Literary Identification from Charlotte Bronte to Tsitsi Dangarembga
Publication Year: 2012
Published by: The Ohio State University Press
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Title Page, Copyright
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Ack nowl edgments
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The path from a readerly question—What do we mean when we talk about identifying with literary characters?—to critical conclusions has been a winding one, and I’m grateful for the help I’ve received along the way: to Catherine Gallagher for early comments and to Margaret Homans for encouragement throughout; to Dr. Nancy Olson and Dr. Victoria Mor-...
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ThIS BooK seeks to account for the persistence of a particular genre of realist fiction, the novel of formation, from nineteenth-century English through contemporary Anglophone literature. Through readings of novels by nineteenth-, twentieth-, and twenty-first-century women writers, as well as of memoirs, essays, and interviews that record reading experiences, I argue that this genre reproduces itself through the elaboration of bonds between and among readers, characters, and authors ...
The Novel of Formationand Literary Identification
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There were some books I wanted to possess even more intimately than by reading. I would clutch them to my heart and long to break through the chest wall, making them part of me, or else press my body into them, to burrow between the pages. When I was eight I felt this passion—androgynous, seeking both to penetrate and encompass—for ...
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In The narraTIveS discussed in this chapter—two partly autobio-graphical novels, George Eliot’s The Mill on the Floss (1859–60) and Tstsi Dangarembga’s Nervous Conditions (1988), and one volume of autobiography, Simone de Beauvoir’s Memoirs of a Dutiful Daughter (1959)—relationships of identification within the narrative, among char-acters, raise ethical questions about the responsibility of the self toward an other that also echo in the relations between the authors and their readers. ...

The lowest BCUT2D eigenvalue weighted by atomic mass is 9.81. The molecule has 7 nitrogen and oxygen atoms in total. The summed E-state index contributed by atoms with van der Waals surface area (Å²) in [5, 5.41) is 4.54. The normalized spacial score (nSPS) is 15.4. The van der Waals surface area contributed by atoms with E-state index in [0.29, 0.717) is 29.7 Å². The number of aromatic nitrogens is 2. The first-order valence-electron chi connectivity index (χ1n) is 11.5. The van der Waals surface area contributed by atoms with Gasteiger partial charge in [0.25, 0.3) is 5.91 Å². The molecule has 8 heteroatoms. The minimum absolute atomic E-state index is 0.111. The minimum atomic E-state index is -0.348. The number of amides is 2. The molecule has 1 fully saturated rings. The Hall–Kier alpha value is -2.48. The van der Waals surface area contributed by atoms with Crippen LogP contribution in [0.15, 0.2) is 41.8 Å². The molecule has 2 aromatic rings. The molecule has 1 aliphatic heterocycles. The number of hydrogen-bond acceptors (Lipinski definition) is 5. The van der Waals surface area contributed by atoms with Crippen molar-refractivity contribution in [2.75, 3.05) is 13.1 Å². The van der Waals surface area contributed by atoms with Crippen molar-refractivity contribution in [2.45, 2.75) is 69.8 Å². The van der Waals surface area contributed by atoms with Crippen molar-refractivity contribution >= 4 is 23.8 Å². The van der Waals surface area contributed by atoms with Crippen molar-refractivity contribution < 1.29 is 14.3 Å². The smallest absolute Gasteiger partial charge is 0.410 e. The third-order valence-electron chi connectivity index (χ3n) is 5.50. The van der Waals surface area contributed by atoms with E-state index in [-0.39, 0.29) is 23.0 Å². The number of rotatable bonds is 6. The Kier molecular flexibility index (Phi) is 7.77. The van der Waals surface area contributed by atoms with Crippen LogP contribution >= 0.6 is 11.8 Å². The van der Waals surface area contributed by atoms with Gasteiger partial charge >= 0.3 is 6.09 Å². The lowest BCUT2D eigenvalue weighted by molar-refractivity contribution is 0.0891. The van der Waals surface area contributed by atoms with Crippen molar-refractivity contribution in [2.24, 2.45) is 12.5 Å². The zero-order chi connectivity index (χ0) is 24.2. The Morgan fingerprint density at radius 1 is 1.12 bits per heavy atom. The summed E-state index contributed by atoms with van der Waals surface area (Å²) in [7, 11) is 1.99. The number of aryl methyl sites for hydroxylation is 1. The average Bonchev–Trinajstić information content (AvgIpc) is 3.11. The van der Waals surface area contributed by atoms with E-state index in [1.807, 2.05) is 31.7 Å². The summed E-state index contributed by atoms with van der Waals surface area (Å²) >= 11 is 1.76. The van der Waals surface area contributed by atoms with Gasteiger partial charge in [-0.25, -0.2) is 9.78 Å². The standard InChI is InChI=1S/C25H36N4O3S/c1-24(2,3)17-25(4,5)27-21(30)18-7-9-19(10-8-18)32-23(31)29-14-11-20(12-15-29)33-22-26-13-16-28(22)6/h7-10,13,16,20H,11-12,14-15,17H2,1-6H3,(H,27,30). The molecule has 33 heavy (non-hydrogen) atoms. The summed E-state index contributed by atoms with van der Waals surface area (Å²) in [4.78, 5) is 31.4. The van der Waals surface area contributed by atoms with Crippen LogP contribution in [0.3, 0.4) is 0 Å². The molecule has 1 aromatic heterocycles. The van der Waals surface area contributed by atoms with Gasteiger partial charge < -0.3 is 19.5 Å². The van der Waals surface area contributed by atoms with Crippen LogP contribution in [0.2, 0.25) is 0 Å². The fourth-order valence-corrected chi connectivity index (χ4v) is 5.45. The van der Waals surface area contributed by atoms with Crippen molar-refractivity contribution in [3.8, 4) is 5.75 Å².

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In The narraTIveS discussed in the previous chapter, relations of identification between protagonist and counterpart serve as templates for thinking about the obligations of the self to others. The protagonist may not succeed, by the narrative’s end, wholly in meeting those obliga-tions, but the narrative trajectory suggests that she will continue to strive to do so, and that perhaps—as in the case of the sequels to Memoirs of a Dutiful Daughter and Nervous Conditions—she will grow to under-...
Coming O ut
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...a neW KInd of subject—the subject of sexuality—became possible for fictional discourse at the beginning of the twentieth century. This is true in two senses: In one sense, the subject, or topic, of sexual behavior began appearing more openly in English fiction in the last several decades of the nineteenth century (in, for example, the work of Thomas Hardy and some of the “New Women” novelists), and sexual dis-course was a significant aspect of the innovation of some Modernist nov-...
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The vICTorIan noveL of formation, with which I began, negoti-ates among competing models of life story—the providential, the picaresque, and the psychoanalytic. The post-Enlightenment rise of a subject defined more by interiority—self-regulation, self-narration, and affect—than relations of external hierarchy or control, along with the growth of evolutionary narratives, reshaped the English novel. Within these modernizing psychological contexts, the subject could less plausi-...
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Page Count: 256
Publication Year: 2012
Series Title: Theory and Interpretation of Narrative
Series Editor Byline: James Phelan, Peter J. Rabinowitz, and Robyn Warhol